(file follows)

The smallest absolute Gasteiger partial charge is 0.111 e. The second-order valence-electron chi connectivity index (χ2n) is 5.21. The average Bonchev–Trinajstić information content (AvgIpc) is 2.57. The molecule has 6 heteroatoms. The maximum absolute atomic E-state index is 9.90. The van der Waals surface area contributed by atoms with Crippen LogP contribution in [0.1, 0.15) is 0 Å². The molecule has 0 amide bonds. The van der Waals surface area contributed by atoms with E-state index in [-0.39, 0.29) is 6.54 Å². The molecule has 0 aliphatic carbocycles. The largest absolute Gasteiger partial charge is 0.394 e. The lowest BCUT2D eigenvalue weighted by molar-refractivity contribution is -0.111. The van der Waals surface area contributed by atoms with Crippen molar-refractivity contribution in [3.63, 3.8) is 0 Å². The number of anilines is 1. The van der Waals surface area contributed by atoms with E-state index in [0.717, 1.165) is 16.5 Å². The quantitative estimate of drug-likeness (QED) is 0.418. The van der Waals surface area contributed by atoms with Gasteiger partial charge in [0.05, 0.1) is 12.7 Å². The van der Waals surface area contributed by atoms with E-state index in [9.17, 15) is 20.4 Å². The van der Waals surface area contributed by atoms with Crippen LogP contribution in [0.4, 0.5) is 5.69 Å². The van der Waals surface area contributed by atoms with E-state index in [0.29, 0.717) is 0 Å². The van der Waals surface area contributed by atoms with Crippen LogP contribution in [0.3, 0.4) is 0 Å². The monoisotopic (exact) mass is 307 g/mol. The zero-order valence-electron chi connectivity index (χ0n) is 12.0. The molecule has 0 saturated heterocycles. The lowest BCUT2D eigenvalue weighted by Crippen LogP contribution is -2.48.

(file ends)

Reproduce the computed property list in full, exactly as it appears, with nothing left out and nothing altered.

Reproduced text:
The smallest absolute Gasteiger partial charge is 0.111 e. The second-order valence-electron chi connectivity index (χ2n) is 5.21. The average Bonchev–Trinajstić information content (AvgIpc) is 2.57. The molecule has 6 heteroatoms. The maximum absolute atomic E-state index is 9.90. The van der Waals surface area contributed by atoms with Crippen LogP contribution in [0.1, 0.15) is 0 Å². The molecule has 0 amide bonds. The van der Waals surface area contributed by atoms with E-state index in [-0.39, 0.29) is 6.54 Å². The molecule has 0 aliphatic carbocycles. The largest absolute Gasteiger partial charge is 0.394 e. The lowest BCUT2D eigenvalue weighted by molar-refractivity contribution is -0.111. The van der Waals surface area contributed by atoms with Crippen molar-refractivity contribution in [3.63, 3.8) is 0 Å². The number of anilines is 1. The van der Waals surface area contributed by atoms with E-state index in [0.717, 1.165) is 16.5 Å². The quantitative estimate of drug-likeness (QED) is 0.418. The van der Waals surface area contributed by atoms with Gasteiger partial charge in [0.05, 0.1) is 12.7 Å². The van der Waals surface area contributed by atoms with E-state index in [9.17, 15) is 20.4 Å². The van der Waals surface area contributed by atoms with Crippen LogP contribution in [0.4, 0.5) is 5.69 Å². The van der Waals surface area contributed by atoms with E-state index in [0.29, 0.717) is 0 Å². The van der Waals surface area contributed by atoms with Crippen LogP contribution in [0.3, 0.4) is 0 Å². The monoisotopic (exact) mass is 307 g/mol. The zero-order valence-electron chi connectivity index (χ0n) is 12.0. The molecule has 0 saturated heterocycles. The lowest BCUT2D eigenvalue weighted by Crippen LogP contribution is -2.48.